Okay, right now I sound like a wanker, but as a published author believe me that I’ve been approached by many wanna-be writers with manuscripts that are just awful- yet their owners simply can’t see the faults. They’re blind to their own writing’s failings and, in fact, get outraged when you point them out. I once was asked by a friend to evaluate one of his friend’s MS- a monster manuscript of about 300,000 words (say 600 pages) and the whole things was truly bad, I found it incredible that someone could write so much material and never once get a feeling that it had problems. I politely told this writer his MS was crap and threw it away… not out of spite, but because that’s what you do these days. Nobody returns MS’s anymore- the postage costs more than the reprint. It’s pretty standard practise to safely destroy someone’s print-out rather than mail it back. Next thing you know, this guy tops the list of conspiracy theorists and accuses me of “stealing” his story! What a dickhead. When I explained without the aforementioned politeness that his MS was absolute shit and not worth stealing anyway he still didn’t believe me. It took the intervention of the third party, the person who originally asked me to check out the MS for his “friend”, to get this guy to pull his head in.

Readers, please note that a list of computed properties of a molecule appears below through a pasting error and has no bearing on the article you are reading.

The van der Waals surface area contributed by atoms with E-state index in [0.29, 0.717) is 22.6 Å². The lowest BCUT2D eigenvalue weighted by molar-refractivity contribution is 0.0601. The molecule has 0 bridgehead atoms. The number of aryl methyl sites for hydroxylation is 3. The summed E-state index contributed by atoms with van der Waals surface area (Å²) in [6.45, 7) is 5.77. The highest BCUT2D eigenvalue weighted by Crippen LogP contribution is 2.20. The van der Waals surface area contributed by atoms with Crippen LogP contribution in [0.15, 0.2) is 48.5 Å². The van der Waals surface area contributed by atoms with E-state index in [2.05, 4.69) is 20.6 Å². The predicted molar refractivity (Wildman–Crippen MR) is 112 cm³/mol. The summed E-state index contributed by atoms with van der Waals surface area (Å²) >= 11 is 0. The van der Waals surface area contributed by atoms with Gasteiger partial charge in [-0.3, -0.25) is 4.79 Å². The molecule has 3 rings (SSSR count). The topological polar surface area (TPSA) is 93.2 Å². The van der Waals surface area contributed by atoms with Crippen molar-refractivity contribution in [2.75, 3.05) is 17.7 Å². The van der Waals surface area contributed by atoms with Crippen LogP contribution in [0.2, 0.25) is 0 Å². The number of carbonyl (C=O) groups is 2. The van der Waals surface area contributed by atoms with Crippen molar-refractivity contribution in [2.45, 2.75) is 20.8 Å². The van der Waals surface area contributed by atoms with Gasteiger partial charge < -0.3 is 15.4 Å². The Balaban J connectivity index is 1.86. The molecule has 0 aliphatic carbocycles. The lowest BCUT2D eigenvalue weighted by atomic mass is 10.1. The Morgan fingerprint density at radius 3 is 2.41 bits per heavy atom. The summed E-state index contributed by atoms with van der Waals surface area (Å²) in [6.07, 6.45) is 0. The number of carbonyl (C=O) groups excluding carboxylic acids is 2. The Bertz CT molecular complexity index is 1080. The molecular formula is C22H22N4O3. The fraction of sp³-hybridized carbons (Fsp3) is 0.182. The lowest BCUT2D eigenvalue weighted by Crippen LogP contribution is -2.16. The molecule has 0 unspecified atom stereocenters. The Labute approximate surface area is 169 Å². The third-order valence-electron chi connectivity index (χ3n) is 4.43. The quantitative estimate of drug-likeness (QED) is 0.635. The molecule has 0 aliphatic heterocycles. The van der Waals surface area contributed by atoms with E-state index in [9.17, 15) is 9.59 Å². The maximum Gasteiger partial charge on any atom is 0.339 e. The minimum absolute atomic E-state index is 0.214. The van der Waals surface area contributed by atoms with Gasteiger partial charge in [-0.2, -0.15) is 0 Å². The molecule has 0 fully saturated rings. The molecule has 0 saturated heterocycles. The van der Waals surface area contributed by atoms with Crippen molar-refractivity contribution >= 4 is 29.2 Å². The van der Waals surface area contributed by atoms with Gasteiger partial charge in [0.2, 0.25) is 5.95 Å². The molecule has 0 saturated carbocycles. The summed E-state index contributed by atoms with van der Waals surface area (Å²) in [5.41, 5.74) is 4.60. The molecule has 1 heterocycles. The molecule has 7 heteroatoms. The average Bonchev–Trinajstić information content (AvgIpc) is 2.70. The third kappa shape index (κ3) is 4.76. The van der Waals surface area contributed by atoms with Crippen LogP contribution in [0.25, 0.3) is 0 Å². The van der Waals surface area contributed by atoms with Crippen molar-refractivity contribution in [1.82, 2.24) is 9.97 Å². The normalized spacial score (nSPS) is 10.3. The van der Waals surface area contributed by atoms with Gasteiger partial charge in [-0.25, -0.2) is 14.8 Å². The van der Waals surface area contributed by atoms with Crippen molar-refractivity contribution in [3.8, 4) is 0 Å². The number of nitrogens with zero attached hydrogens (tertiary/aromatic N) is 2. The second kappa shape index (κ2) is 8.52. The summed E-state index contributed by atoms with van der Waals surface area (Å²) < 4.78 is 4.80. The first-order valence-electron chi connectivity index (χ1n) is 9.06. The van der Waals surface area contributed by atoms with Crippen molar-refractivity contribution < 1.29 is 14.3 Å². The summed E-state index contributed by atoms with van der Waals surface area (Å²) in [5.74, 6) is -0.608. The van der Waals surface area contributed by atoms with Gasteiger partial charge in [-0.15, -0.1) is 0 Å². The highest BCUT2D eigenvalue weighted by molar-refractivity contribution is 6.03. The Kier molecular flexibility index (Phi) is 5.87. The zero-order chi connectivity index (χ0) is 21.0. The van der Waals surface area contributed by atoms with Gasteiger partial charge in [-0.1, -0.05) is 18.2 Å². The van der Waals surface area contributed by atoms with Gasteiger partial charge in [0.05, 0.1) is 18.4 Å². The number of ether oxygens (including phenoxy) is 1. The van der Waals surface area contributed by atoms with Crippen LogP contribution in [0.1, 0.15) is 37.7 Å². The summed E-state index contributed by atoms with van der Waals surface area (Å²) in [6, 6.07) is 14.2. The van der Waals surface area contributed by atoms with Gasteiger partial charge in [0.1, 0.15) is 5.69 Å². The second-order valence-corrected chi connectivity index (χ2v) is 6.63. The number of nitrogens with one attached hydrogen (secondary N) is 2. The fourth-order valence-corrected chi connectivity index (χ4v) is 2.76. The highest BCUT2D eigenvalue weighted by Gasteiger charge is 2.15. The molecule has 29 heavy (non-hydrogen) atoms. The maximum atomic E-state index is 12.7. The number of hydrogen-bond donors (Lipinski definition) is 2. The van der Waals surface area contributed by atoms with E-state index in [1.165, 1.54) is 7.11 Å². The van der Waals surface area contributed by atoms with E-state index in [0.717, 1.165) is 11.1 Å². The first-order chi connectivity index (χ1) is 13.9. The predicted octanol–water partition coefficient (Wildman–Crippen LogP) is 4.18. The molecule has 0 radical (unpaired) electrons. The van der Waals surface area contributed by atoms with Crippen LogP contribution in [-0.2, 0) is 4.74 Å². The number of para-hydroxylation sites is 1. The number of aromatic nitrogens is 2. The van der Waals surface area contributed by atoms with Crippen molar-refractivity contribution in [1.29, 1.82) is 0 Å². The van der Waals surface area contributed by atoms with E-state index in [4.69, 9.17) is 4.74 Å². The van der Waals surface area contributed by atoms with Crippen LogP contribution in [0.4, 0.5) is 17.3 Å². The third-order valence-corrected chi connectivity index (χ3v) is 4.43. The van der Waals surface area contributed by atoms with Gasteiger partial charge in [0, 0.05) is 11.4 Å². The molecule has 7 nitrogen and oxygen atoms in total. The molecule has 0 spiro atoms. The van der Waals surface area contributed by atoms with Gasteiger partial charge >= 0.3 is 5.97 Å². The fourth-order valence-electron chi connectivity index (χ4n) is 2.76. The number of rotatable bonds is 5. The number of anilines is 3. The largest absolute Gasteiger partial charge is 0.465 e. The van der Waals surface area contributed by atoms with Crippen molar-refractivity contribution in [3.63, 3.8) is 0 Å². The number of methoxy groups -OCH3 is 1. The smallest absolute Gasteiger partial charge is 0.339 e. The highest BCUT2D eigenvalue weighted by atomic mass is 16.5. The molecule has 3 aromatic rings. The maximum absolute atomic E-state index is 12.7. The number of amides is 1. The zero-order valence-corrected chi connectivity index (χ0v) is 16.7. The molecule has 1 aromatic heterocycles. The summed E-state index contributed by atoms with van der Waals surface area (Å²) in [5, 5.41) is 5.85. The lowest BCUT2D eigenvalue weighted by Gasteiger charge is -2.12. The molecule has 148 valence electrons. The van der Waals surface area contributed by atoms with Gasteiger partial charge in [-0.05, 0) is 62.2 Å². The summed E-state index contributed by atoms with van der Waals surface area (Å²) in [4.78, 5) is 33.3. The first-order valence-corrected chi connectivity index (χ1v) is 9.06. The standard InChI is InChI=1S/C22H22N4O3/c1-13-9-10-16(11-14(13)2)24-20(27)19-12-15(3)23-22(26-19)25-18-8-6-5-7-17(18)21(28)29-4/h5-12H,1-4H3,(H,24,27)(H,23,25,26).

He is the sort of person who will find a way to publish his masterpiece of crap as an Ebook and put it out there as a worthwhile read… and what’s to stop him? What will warn you, the book-buyer, that his novel is shit?
Maybe that’s the role of established publishers in the future? (Because they will lose the job of printing and distribution). Publishers will act as a marketing and promotional company as alway- and it’ll be tougher -but their best reputation may lie in providing quality books. Publishers will become the “quality control” filter for Ebooks written by new authors.
Meanwhile, established authors like myself will get to enjoy the best of both worlds for a while.
Soon I’ll be releasing my backlist as Ebooks from my website. There’s more in-depth details about these books on my home website at www.graemehague.com.au . I’ll give away some of them for free- there’s that marketing thing again. I reckon it’s going to be a very, very interesting time over the next few years.
What do you think?